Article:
The Organization for Security and Cooperation in Europe (OSCE) has appointed German diplomat Wolfgang Ischinger its negotiator on the situation in Ukraine. This was announced by Chairman of the OSCE Didier Burkhalter in his speech in Brussels on May 12. He said that the Ukrainian government agreed to nominate Ambassador Ischinger as co-moderator of the OSCE “roundtable” on the situation in Ukraine. 68-year-old Ischinger is a recognized expert on international relations. In particular, he served as German ambassador to the US and the UK at various times and has led the annual Munich Security Conference since 2009.
In addition, the chairman of the OSCE presented a “roadmap” aiming to resolve the Ukrainian conflict at the meeting of the Committee of Ministers of the EU.
“We have reached a critical junction in this crisis. We must start cooperating as soon as possible,” he stated in his speech.
Burkhalter also stressed that May 11 referendums in Ukraine were “incompatible with the Ukrainian constitution and illegal.”
“All parties should avoid this kind of provocation,” he added.
Western European media reported that creator of this five-point roadmap, German Foreign Minister Frank-Walter Steinmeier was to come to Ukraine on May 13. He himself told reporters in Brussels that during his trip to Ukraine, he would visit the southeastern regions of the country, and intended to persuade warring parties in Ukraine that dialog was the only way out of the conflict.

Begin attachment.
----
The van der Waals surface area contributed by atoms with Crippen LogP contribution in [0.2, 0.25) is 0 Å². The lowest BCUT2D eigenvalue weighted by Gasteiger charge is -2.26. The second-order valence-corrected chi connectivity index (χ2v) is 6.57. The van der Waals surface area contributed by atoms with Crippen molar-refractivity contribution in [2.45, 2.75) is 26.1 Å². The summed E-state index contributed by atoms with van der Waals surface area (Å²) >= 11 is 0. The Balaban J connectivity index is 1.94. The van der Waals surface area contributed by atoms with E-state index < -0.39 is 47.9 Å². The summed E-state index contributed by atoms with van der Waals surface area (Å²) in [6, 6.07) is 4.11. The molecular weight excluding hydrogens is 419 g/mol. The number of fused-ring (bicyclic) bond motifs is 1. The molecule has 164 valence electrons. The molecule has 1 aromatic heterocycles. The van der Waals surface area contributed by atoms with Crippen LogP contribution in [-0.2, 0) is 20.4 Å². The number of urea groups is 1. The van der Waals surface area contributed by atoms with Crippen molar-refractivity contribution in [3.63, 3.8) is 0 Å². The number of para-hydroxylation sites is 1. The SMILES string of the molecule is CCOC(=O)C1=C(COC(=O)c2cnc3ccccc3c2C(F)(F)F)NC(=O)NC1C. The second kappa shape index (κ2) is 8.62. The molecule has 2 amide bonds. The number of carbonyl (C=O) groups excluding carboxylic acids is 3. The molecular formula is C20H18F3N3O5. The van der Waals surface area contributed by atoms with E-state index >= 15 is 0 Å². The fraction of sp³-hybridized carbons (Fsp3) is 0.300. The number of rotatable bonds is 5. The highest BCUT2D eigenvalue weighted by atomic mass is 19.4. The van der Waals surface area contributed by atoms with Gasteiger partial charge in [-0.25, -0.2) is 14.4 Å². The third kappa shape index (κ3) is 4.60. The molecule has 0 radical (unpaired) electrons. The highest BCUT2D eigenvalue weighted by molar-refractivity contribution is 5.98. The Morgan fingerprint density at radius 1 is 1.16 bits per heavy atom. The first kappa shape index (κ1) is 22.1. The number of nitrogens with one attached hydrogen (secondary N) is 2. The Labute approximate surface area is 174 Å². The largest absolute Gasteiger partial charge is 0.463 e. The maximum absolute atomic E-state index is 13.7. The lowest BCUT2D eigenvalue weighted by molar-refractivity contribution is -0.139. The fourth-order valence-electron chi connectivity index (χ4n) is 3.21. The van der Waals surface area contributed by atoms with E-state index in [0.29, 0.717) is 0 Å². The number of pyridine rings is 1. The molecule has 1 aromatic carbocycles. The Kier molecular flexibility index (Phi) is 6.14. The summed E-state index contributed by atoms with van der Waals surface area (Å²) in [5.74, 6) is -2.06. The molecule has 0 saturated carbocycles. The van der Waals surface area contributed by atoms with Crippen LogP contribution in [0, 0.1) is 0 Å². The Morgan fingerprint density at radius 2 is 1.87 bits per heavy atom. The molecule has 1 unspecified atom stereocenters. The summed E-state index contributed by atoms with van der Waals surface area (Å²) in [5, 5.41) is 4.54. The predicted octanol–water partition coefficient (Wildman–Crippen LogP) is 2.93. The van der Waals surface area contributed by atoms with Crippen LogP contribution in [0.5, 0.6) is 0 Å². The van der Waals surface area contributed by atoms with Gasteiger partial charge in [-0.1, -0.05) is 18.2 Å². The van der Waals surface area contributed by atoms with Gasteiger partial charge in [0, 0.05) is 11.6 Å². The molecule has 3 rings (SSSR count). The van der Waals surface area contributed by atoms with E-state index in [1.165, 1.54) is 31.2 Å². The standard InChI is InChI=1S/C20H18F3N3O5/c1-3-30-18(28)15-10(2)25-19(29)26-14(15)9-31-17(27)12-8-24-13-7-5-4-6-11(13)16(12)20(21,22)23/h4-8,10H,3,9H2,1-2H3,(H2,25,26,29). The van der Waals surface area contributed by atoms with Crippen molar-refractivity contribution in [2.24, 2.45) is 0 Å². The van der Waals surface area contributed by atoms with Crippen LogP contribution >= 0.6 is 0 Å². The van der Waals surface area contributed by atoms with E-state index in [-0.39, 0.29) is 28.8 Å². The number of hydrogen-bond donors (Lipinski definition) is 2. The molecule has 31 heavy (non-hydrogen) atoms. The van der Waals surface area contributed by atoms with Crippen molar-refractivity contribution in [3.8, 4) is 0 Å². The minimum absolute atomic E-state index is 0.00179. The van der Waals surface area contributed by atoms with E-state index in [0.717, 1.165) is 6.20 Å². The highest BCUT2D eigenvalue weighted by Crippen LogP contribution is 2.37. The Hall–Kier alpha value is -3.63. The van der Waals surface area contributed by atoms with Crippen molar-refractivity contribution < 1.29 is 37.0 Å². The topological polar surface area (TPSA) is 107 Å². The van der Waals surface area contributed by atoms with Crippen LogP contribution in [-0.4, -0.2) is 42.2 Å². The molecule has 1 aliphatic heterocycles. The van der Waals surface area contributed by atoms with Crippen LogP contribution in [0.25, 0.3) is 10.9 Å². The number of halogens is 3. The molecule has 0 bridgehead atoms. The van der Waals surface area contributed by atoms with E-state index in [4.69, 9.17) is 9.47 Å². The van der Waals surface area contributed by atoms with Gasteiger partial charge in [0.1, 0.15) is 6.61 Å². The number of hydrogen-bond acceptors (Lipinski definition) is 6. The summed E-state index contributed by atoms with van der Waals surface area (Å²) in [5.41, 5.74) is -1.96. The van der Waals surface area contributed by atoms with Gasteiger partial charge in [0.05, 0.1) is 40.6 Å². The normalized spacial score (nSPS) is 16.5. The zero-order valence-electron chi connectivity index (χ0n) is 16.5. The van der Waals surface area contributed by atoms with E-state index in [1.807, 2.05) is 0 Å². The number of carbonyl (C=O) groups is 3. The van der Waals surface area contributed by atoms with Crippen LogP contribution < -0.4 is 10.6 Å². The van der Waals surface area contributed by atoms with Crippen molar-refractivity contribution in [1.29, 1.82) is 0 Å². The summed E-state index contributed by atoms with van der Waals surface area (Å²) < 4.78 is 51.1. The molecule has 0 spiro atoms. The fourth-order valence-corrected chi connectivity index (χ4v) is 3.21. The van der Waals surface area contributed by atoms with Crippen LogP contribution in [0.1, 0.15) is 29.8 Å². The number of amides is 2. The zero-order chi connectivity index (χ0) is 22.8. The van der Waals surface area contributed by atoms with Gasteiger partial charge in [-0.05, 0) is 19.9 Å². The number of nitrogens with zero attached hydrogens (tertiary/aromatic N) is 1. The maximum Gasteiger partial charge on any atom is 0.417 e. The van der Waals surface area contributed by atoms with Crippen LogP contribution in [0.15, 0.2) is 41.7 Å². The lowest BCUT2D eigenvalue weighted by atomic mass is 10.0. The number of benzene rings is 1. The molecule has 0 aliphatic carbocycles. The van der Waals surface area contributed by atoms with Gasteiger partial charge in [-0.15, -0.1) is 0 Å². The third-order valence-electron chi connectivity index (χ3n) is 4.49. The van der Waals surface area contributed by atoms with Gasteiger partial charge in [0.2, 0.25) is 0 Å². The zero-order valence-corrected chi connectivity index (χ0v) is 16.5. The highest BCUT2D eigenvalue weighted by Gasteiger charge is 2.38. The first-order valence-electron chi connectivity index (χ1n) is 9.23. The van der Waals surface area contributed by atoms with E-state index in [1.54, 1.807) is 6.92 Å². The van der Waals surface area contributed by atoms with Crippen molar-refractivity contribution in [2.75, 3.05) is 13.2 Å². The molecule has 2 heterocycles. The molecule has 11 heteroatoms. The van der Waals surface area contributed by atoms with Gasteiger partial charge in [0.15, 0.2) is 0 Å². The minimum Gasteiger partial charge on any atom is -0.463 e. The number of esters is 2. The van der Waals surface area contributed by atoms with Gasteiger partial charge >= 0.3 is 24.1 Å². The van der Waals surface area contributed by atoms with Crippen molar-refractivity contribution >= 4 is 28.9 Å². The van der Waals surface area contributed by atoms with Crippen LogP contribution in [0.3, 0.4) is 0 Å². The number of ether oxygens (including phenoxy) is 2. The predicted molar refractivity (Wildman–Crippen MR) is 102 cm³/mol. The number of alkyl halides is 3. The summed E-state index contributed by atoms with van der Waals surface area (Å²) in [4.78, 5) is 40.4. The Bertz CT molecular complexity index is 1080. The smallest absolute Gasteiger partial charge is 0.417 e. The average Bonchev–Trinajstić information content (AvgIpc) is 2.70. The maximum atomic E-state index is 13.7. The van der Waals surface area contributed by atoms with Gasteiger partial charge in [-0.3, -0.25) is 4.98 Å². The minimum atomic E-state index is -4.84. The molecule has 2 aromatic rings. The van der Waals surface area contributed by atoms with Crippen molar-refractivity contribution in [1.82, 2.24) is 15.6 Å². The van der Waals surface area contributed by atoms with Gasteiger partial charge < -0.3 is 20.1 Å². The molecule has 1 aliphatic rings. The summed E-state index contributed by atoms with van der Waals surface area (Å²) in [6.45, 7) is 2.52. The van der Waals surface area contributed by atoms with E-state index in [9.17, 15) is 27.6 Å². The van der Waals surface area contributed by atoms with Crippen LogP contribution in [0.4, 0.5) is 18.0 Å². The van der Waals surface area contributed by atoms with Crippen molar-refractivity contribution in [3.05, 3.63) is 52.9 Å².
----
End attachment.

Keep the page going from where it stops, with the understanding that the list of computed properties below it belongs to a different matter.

The Day turned to former Ukrainian ambassador to the US Oleh SHAMSHUR for a comment on Ischinger’s appointment as the OSCE mediator and Steinmeier’s Ukrainian crisis settlement plan.
“Ischinger is quite respected and well-known all over the world. Can he be an effective negotiator? It is hard to say. I do not recall him participating in such processes in the past.
“We all understand, though, that the question is not who will be the OSCE negotiator, but how can we, I mean Ukraine and the West, influence Vladimir Putin. This is a key question.
“One can welcome the efforts of the OSCE and other international organizations and actors to promote the settlement of the crisis in eastern Ukraine. However, these efforts can be constructive only when based on a real assessment of the situation. I see Steinmeier’s trip to eastern Ukraine and his appeal to the warring parties to establish dialog as a wrong approach. Similarly, I am very critical on Steinmeier’s five-point plan, because this document is based on a false premise. It sets Russia outside the settlement, because it all comes down to solving the issue as if it was an internal Ukrainian problem. It is clear, however, that without changing Russia’s behavior, no long-term settlement is possible.
“It is absolutely counterproductive to treat it as a purely Ukrainian problem, essentially setting Russia outside its scope, because it is obvious that the main driving force behind the present crisis is a ‘creeping’ Russian aggression in the east of Ukraine, its direct interference in the internal affairs of Ukraine through directing separatist actions and active involvement of the Russian security forces’ commandos. Thus, we cannot afford to have mediation missions accompanied by decreases in pressure on the Russian government: only the introduction of sectoral sanctions targeting the Russian economy can stop Putin. Unless Russia stops interfering in Ukrainian affairs, it will be almost impossible to establish an effective dialog between the Ukrainian government and the eastern regions of the country. No dialog is possible with terrorists, who, moreover, act on the instructions from the Kremlin.”